February 27: Election Day Sermon : Rev. Samuel Payson

An Election Sermon by Samuel Payson (Feb. 28, 1778)

The Rev. Samuel Phillips Payson (1736-1801) was a classical scholar and Pastor. His family migrated from England, and his father was a pastor before him; his wife was also a daughter of the manse. He graduated from Harvard in 1754 and pastored in Chelsea, Massachusetts. He delivered this sermon on February 28, 1778 to a State Convention in Boston just before the state constitution was considered.

Payson took this sermon from Gal. 4:26 and 31. He began praising liberty: “We doubt not but the Jerusalem above, the heavenly society, possesses the noblest liberty to a degree of perfection of which the human mind can have no adequate conception in the present state.” He also denounced bondage, corruption, tyranny, and lust. Payson preached, “Hence a people formed upon the morals and principles of the gospel are capacitated to enjoy the highest degree of civil liberty, and will really enjoy it, unless prevented by force or fraud.”

In this sermon, he was clearly an advocate of ‘republican’ governance: “Much depends upon the mode and administration of civil government to complete the blessings of liberty; for although the best possible plan of government never can give an ignorant and vicious people the true enjoyment of liberty, yet a state may be enslaved though its inhabitants in general may be knowing, virtuous, and heroic.”

Payson also sounded Calvin’s warnings against either pure democracy or monarchicalism:

. . . a government altogether popular, so as to have the decision of cases by assemblies of the body of the people, cannot be thought so eligible; nor yet that a people should delegate their power and authority to one single man, or to one body of men, or, indeed, to any hands whatever, excepting for a short term of time. A form of government may be so constructed as to have useful checks in the legislature, and yet capable of acting with union, vigor, and dispatch, with a representation equally proportioned, preserving the legislative and executive branches distinct, and the great essentials of liberty be preserved and secured.

Rather than espousing an abstract theory or presuming a dictatorial posture, his sermon targets to, “ask the candid attention of this assembly to some things respecting a state, its rulers and inhabitants, of high importance, and necessary to the being and continuance of such a free and righteous government as we wish for ourselves and posterity, and hope, by the blessing of God, to have ere long established.”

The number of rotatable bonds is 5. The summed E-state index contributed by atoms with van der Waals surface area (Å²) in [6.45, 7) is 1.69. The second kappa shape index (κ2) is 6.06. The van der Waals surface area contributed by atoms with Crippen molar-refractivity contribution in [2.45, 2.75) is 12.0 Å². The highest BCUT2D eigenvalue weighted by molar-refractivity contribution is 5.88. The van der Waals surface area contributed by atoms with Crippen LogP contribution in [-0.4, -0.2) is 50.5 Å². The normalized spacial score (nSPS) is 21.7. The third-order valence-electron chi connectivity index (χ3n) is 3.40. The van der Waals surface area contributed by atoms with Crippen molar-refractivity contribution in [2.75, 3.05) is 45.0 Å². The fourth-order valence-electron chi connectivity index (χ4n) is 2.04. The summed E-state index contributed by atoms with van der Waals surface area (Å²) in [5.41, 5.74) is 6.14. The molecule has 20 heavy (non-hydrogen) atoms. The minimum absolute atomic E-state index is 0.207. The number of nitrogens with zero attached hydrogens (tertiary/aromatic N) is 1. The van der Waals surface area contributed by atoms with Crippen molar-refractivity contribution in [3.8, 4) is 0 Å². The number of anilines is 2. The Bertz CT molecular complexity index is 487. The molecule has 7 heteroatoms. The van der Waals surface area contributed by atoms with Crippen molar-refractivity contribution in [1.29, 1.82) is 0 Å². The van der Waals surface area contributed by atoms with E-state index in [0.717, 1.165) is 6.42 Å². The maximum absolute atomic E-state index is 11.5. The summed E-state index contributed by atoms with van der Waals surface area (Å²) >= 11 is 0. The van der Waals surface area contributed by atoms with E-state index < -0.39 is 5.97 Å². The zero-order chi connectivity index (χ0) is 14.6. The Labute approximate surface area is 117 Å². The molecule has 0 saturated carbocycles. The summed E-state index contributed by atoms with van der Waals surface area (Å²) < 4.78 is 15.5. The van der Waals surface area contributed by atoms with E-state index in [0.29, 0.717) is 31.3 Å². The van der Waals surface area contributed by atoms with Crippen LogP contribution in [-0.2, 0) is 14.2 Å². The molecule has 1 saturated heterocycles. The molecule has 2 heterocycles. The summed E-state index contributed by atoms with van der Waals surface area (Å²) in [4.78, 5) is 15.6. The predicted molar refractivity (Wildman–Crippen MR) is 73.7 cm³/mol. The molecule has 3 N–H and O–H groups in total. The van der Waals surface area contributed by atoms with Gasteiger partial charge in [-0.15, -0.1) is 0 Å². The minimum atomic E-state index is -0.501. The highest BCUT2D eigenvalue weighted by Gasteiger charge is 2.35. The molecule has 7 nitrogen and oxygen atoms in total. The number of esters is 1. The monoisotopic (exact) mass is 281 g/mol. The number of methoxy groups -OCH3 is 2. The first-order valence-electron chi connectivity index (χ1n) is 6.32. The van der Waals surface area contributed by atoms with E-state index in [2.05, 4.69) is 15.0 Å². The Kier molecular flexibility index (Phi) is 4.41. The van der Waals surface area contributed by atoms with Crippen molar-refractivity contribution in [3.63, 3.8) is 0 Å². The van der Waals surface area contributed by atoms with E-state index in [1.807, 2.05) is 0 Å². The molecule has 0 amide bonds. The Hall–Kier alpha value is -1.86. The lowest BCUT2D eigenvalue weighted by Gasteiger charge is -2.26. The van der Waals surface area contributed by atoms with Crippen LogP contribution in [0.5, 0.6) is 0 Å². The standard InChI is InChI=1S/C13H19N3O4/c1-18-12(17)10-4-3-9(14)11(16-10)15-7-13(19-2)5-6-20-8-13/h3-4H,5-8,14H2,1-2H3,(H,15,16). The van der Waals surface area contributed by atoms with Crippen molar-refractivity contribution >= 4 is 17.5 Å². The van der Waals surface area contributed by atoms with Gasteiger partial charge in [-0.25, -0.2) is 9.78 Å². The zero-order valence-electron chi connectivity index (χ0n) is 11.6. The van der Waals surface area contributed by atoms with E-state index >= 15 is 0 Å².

Aware of the excesses of both Greek and Roman governments, Payson’s knowledge of history led him to aver: “There are diseases in government, like some in the human body, that lie undiscovered till they become wholly incurable. The baneful effects of exorbitant wealth, the lust of power, and other evil passions, are so inimical to a free, righteous government, and find such as easy access to the human mind, that it is difficult, if possible, to keep up the spirit of good government, unless the spirit of liberty prevails in the state.”

Americans were “children, not of the bond woman, but of the free”; thus, their government should rightly reflect that. Slavery, he declared, was born of ignorance. Education was critical, but nothing was more important for good government than “public virtue.”

Payson was not naïve:

The exorbitant wealth of individuals has a most baneful influence on public virtue, and therefore should be carefully guarded against. It is, however, acknowledged to be a difficult matter to secure a state from evils and mischiefs from this quarter; because, as the world goes, and is like to go, wealth and riches will have their commanding influence. The public interest being a remoter object than that of self, hence persons in power are so generally disposed to turn it to their own advantage. A wicked rich man, we see, soon corrupts a whole neighborhood, and a few of them will poison the morals of a whole community.

On the role of faith and an authentic view of establishment, he proclaimed that “religion, both in rulers and people,” was of the highest importance to public matters, preaching: